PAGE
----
Bianca Andreescu reflects on her win over Elise Mertens to advance to the semifinals with her mother and dog watching from the stands. (1:32)
NEW YORK — After dropping the first set of her first grand slam quarterfinal to Elise Mertens in lifeless, error-ridden fashion, Bianca Andreescu walked to her chair at Arthur Ashe Stadium, her frustration seemingly dripping off her like sweat.
She sat in her chair, rummaged through her bag to find a dry shirt, and tried to motivate herself before taking the court again.
What exactly did she say to herself?
“Get your s— together,” the 19-year old remembered later in front of a delighted crowd.
And her pep talk worked. Andreescu stormed back from 3-6 to win the next two sets convincingly, 6-2, 6-3, in just over two hours in total to advance to Thursday’s semifinals. She had 40 winners on the night, and won 82% of her net points — including eight of nine in the third set. She clinched the victory with a backhand winner, and then put her hands on her head in disbelief. She then shook her fists as she turned to look at her family and friends in her player box. “Is this real life?” she mouthed to them twice.
“Well, I mean, I think anyone would be shocked to be in the semifinals of a Grand Slam, because all of us dream of this moment ever since we’re kids, ever since we picked up a racquet,” she said later.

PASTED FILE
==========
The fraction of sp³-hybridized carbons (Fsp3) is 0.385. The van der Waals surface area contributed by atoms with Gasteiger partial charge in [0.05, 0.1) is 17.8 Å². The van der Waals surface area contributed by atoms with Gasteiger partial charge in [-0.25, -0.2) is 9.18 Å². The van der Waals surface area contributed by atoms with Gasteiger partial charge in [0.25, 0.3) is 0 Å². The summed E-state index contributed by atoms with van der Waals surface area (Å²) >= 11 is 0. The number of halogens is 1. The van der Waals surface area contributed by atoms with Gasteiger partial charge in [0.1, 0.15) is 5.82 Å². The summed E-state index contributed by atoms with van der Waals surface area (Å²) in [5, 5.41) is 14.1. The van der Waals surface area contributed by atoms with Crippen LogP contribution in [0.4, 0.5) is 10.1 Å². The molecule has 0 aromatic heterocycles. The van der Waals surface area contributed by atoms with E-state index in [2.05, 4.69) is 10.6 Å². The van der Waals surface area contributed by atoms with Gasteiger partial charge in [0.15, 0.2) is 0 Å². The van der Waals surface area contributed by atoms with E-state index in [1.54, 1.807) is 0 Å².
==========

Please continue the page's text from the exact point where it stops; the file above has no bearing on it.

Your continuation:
No one can blame her. It would be an impressive comeback for anyone on the biggest stage in tennis, but it’s particularly noteworthy because this is her first appearance at the US Open, and only her fourth main draw appearance at a Grand Slam. It marked her 11th consecutive victory.
“She never gives up,” Mertens said after the match. “Her serve was coming more in the second and the third set. She’s a good runner, gets the ball back, not a lot of mistakes.
“She’s still young, no pressure. I think if you can serve well at the big moments, she can do well at the big moments. That’s maybe something she does very well.”
With a big game and a personality to match, Andreescu, 19, has quickly become a fan favorite in New York, and on tour. She counts two-time NBA MVP Steve Nash and New York Liberty star Kia Nurse among her growing legion of fans. She has the athleticism and swagger of a basketball player, and the confidence of someone far more accomplished. But she’s getting there quickly.
To say the Canadian has had a breakthrough year would be an understatement. She opened 2019 by qualifying at Auckland, then made an unexpected run to the finals, upsetting top seed Caroline Wozniacki along the way. As a wild card at Indian Wells — her first premier tournament — she stunned the field, fans and the media alike with a dominant performance, which included wins over Garbine Muguruza, Elina Svitolina and Angelique Kerber, to take home the title.
“The fricking champion of Indian Wells,” said Andreescu, then 18, shortly after becoming the youngest champion at the event since Serena Williams in 1999, and the first wild card to do so. “It’s crazy.”
She was sidelined for much of the summer because of a right shoulder injury, but in front of a supportive home crowd at the Canadian Open in Toronto, the Ontario native won her first tournament back after more than two months away and became the first Canadian woman to do so since 1969. She was leading Williams 3-1 in the first set of the title match before the 23-time Grand Slam champion retired because of a back injury. Their on-court conversation quickly went viral, as Andreescu tried to console a crying Williams.